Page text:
Here’s the thing about Eckhart. This may have been his breakout role, but he’s actually been in a number of films for around 10-15 years prior to this film’s release, and it’s a shame that he hasn’t been a go-to leading man years before this film ’cause he should’ve been. Sure, turns in duds like The Core and Paycheck don’t help, but see his strong work in Neil LaBute’s In the Company of Men and Your Friends & Neighbors as evidence why.

There are roles that actors do well with, and then there are those born-to-play type roles that actors flat-out own. Eckhart most certainly flat-out owns the role of Nick Naylor. Showcasing all the charm in the world, Eckhart is suave, smooth and slick enough to win over even the most hardcore anti-smokers with just a smile. As David Spade says in Tommy Boy, this man could easily “sell a ketchup popsicle to a woman in white gloves”.

Some have criticized the ending as Reitman copping out with a safe conclusion. I don’t necessarily see it that way. Reitman doesn’t make any changes in stance, nor does he compromise any characters, ultimately leaving both aspects up for the viewer to decide. Naylor’s the same guy at the end as he is at the beginning. At the end of the day, it was never quite about the cause with his line of work (though he does strongly believe in personal choice and responsibility for the individual). He’s simply good at what he does, and in his words, “it pays the mortgage”.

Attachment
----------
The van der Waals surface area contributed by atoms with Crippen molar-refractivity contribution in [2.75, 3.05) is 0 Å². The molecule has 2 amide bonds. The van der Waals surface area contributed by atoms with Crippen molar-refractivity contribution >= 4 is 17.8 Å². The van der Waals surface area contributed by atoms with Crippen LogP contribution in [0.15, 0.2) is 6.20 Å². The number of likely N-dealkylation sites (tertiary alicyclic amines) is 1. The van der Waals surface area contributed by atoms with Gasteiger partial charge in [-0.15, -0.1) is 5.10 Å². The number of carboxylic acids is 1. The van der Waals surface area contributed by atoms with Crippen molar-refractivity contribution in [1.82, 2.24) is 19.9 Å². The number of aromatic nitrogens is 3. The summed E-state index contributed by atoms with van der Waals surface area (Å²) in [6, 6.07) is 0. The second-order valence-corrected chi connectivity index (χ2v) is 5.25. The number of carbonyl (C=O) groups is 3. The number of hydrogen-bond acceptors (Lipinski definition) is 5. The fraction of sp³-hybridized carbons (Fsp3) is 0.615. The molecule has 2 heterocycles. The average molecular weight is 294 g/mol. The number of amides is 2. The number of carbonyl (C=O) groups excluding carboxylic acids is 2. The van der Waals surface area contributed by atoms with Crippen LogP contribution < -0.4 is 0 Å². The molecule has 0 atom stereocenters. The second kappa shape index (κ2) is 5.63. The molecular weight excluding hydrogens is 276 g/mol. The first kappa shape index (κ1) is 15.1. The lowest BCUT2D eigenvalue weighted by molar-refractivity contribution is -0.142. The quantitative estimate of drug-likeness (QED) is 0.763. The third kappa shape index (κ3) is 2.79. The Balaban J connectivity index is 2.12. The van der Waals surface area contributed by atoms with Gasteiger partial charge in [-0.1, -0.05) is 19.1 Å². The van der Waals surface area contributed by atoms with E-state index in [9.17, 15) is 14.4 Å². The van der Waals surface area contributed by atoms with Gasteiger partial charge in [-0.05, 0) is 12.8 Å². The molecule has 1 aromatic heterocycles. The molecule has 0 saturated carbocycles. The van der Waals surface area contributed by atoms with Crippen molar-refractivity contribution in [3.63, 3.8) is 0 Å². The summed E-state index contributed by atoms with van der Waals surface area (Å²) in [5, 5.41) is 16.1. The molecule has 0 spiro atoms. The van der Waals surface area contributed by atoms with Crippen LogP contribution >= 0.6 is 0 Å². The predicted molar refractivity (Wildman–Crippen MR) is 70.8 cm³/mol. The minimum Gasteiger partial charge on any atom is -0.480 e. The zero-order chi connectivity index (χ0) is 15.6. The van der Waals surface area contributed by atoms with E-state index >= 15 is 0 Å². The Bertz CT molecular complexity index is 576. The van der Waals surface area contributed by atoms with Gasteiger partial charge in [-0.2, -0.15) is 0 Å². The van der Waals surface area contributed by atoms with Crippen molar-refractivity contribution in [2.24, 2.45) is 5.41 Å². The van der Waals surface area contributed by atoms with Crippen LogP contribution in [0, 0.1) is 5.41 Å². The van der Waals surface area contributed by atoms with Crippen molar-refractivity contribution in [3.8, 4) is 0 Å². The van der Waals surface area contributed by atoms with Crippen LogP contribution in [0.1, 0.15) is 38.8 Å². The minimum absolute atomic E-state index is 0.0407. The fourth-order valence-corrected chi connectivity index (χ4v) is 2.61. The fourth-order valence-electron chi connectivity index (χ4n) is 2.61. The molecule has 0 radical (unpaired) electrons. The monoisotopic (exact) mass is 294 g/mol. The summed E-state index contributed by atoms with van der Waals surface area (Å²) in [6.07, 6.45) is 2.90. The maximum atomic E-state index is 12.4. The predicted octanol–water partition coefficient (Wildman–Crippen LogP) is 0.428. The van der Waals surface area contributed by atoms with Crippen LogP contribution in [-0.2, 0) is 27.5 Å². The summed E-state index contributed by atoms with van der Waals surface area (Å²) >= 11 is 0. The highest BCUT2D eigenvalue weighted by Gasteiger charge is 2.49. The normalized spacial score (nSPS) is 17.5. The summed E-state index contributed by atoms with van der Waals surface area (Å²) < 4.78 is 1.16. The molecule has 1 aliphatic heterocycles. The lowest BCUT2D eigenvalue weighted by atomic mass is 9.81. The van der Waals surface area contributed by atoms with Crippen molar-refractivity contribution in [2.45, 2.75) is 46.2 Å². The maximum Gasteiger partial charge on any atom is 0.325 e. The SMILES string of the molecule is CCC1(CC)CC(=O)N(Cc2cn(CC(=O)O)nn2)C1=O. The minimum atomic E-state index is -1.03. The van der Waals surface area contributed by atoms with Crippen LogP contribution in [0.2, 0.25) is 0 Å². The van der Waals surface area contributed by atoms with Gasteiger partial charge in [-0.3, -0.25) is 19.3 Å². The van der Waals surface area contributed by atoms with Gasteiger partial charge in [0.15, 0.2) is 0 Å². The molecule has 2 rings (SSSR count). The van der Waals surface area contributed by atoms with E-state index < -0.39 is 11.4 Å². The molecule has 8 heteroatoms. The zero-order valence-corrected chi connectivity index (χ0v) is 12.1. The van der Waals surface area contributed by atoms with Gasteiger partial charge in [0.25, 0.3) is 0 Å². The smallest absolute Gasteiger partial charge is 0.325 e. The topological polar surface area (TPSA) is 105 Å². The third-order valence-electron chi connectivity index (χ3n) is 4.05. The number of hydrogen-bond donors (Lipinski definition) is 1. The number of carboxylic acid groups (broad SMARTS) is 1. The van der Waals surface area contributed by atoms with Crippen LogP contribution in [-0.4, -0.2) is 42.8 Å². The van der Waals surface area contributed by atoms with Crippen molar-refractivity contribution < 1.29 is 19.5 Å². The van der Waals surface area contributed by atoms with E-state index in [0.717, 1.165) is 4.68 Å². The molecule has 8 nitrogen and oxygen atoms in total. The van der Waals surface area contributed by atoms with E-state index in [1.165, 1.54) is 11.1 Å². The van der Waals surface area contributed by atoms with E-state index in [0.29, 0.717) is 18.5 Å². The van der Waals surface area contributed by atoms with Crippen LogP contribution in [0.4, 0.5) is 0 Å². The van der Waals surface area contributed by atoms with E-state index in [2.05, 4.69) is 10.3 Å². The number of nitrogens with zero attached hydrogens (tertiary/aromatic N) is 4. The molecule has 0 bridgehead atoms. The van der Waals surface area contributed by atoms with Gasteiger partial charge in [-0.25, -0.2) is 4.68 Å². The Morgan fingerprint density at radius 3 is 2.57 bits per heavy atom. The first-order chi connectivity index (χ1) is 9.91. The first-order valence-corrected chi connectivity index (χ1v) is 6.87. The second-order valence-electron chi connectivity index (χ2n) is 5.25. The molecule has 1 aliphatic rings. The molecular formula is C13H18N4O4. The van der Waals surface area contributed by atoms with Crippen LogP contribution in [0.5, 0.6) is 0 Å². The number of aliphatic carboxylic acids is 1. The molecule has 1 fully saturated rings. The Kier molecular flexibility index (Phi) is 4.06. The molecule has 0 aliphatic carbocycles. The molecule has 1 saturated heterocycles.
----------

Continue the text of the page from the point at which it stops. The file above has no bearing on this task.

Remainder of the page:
Is that him essentially selling his soul? You decide.

Cynical, unapologetically un-PC and filled to the brim with gleefully unethical characters, Jason Reitman’s blistering debut is a near perfect satire on the culture of spin that benefits greatly from Reitman’s sharp script and a strong all-star cast led by Aaron Eckhart in his breakout lead role. It’s not everyday we get a film that so effectively gets us to root for those who are publicly despised, but Reitman and Eckhart hit the nail on the head here.